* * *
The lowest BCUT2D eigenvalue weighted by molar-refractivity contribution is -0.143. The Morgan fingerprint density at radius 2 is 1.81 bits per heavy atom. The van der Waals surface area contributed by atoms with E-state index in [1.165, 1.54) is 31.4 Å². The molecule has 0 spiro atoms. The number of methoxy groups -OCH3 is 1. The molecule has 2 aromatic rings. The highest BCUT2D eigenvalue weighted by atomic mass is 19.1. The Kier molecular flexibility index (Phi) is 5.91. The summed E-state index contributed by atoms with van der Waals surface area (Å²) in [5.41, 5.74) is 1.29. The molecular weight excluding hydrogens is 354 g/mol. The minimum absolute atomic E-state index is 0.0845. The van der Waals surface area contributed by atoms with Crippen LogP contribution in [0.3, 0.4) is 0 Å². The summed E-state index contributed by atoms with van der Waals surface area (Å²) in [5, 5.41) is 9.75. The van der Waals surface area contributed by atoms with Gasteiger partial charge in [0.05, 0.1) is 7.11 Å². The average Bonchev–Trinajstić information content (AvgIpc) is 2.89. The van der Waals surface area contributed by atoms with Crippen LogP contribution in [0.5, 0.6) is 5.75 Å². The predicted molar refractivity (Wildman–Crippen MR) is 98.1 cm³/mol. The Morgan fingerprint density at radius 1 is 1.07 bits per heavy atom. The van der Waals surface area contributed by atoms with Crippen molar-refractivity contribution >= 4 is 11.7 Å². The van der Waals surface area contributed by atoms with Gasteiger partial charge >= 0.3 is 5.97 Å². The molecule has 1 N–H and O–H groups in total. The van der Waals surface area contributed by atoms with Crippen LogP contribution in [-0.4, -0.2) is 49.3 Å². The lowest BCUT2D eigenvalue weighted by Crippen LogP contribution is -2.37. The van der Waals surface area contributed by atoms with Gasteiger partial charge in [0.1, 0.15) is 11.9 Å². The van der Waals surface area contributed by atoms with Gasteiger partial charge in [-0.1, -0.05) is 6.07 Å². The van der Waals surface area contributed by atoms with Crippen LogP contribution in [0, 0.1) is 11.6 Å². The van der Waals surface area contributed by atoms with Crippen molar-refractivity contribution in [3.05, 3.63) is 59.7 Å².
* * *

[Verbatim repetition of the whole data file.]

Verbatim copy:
The lowest BCUT2D eigenvalue weighted by molar-refractivity contribution is -0.143. The Morgan fingerprint density at radius 2 is 1.81 bits per heavy atom. The van der Waals surface area contributed by atoms with E-state index in [1.165, 1.54) is 31.4 Å². The molecule has 0 spiro atoms. The number of methoxy groups -OCH3 is 1. The molecule has 2 aromatic rings. The highest BCUT2D eigenvalue weighted by atomic mass is 19.1. The Kier molecular flexibility index (Phi) is 5.91. The summed E-state index contributed by atoms with van der Waals surface area (Å²) in [5.41, 5.74) is 1.29. The molecular weight excluding hydrogens is 354 g/mol. The minimum absolute atomic E-state index is 0.0845. The van der Waals surface area contributed by atoms with Crippen LogP contribution in [0.3, 0.4) is 0 Å². The summed E-state index contributed by atoms with van der Waals surface area (Å²) in [5, 5.41) is 9.75. The van der Waals surface area contributed by atoms with Gasteiger partial charge in [0.05, 0.1) is 7.11 Å². The average Bonchev–Trinajstić information content (AvgIpc) is 2.89. The van der Waals surface area contributed by atoms with Crippen LogP contribution in [0.5, 0.6) is 5.75 Å². The predicted molar refractivity (Wildman–Crippen MR) is 98.1 cm³/mol. The Morgan fingerprint density at radius 1 is 1.07 bits per heavy atom. The van der Waals surface area contributed by atoms with Crippen molar-refractivity contribution >= 4 is 11.7 Å². The van der Waals surface area contributed by atoms with Gasteiger partial charge >= 0.3 is 5.97 Å². The molecule has 1 N–H and O–H groups in total. The van der Waals surface area contributed by atoms with Crippen LogP contribution in [-0.4, -0.2) is 49.3 Å². The lowest BCUT2D eigenvalue weighted by Crippen LogP contribution is -2.37. The van der Waals surface area contributed by atoms with Gasteiger partial charge in [0.1, 0.15) is 11.9 Å². The van der Waals surface area contributed by atoms with Gasteiger partial charge in [-0.1, -0.05) is 6.07 Å². The van der Waals surface area contributed by atoms with Crippen LogP contribution in [0, 0.1) is 11.6 Å². The van der Waals surface area contributed by atoms with Crippen molar-refractivity contribution in [3.05, 3.63) is 59.7 Å².